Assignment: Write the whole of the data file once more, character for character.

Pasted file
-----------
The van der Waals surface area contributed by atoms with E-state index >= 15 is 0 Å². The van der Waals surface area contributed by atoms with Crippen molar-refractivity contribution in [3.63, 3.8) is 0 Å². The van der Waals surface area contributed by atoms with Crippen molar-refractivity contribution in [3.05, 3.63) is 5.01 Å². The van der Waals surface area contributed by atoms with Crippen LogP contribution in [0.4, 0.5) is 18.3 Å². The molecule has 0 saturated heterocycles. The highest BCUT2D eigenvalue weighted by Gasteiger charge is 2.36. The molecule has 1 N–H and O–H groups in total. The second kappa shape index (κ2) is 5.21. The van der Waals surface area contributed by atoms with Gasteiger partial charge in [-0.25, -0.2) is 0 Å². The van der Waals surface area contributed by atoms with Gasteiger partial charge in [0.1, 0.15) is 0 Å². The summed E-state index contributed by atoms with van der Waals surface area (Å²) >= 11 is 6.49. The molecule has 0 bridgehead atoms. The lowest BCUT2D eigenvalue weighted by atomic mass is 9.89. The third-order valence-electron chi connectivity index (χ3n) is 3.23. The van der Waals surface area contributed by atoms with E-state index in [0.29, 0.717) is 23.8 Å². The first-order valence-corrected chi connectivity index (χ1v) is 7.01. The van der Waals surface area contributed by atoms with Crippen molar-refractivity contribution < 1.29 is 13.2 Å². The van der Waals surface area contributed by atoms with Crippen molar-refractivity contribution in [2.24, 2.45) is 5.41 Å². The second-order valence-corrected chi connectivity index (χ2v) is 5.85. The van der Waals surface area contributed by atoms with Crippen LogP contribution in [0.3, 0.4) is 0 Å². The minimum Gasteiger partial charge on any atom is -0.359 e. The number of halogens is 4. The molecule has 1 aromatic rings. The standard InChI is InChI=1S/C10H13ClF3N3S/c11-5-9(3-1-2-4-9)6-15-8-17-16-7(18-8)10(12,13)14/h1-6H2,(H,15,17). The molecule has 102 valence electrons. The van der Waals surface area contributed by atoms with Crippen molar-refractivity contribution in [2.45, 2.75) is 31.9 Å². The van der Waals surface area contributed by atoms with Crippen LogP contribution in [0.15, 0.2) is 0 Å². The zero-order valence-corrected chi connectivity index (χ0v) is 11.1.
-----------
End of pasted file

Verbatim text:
The van der Waals surface area contributed by atoms with E-state index >= 15 is 0 Å². The van der Waals surface area contributed by atoms with Crippen molar-refractivity contribution in [3.63, 3.8) is 0 Å². The van der Waals surface area contributed by atoms with Crippen molar-refractivity contribution in [3.05, 3.63) is 5.01 Å². The van der Waals surface area contributed by atoms with Crippen LogP contribution in [0.4, 0.5) is 18.3 Å². The molecule has 0 saturated heterocycles. The highest BCUT2D eigenvalue weighted by Gasteiger charge is 2.36. The molecule has 1 N–H and O–H groups in total. The second kappa shape index (κ2) is 5.21. The van der Waals surface area contributed by atoms with Gasteiger partial charge in [-0.25, -0.2) is 0 Å². The van der Waals surface area contributed by atoms with Gasteiger partial charge in [0.1, 0.15) is 0 Å². The summed E-state index contributed by atoms with van der Waals surface area (Å²) >= 11 is 6.49. The molecule has 0 bridgehead atoms. The lowest BCUT2D eigenvalue weighted by atomic mass is 9.89. The third-order valence-electron chi connectivity index (χ3n) is 3.23. The van der Waals surface area contributed by atoms with E-state index in [0.29, 0.717) is 23.8 Å². The first-order valence-corrected chi connectivity index (χ1v) is 7.01. The van der Waals surface area contributed by atoms with Crippen molar-refractivity contribution < 1.29 is 13.2 Å². The van der Waals surface area contributed by atoms with Crippen molar-refractivity contribution in [2.24, 2.45) is 5.41 Å². The second-order valence-corrected chi connectivity index (χ2v) is 5.85. The van der Waals surface area contributed by atoms with Crippen LogP contribution in [0.3, 0.4) is 0 Å². The minimum Gasteiger partial charge on any atom is -0.359 e. The number of halogens is 4. The molecule has 1 aromatic rings. The standard InChI is InChI=1S/C10H13ClF3N3S/c11-5-9(3-1-2-4-9)6-15-8-17-16-7(18-8)10(12,13)14/h1-6H2,(H,15,17). The molecule has 102 valence electrons. The van der Waals surface area contributed by atoms with Crippen molar-refractivity contribution in [2.45, 2.75) is 31.9 Å². The van der Waals surface area contributed by atoms with Crippen LogP contribution in [0.15, 0.2) is 0 Å². The zero-order valence-corrected chi connectivity index (χ0v) is 11.1.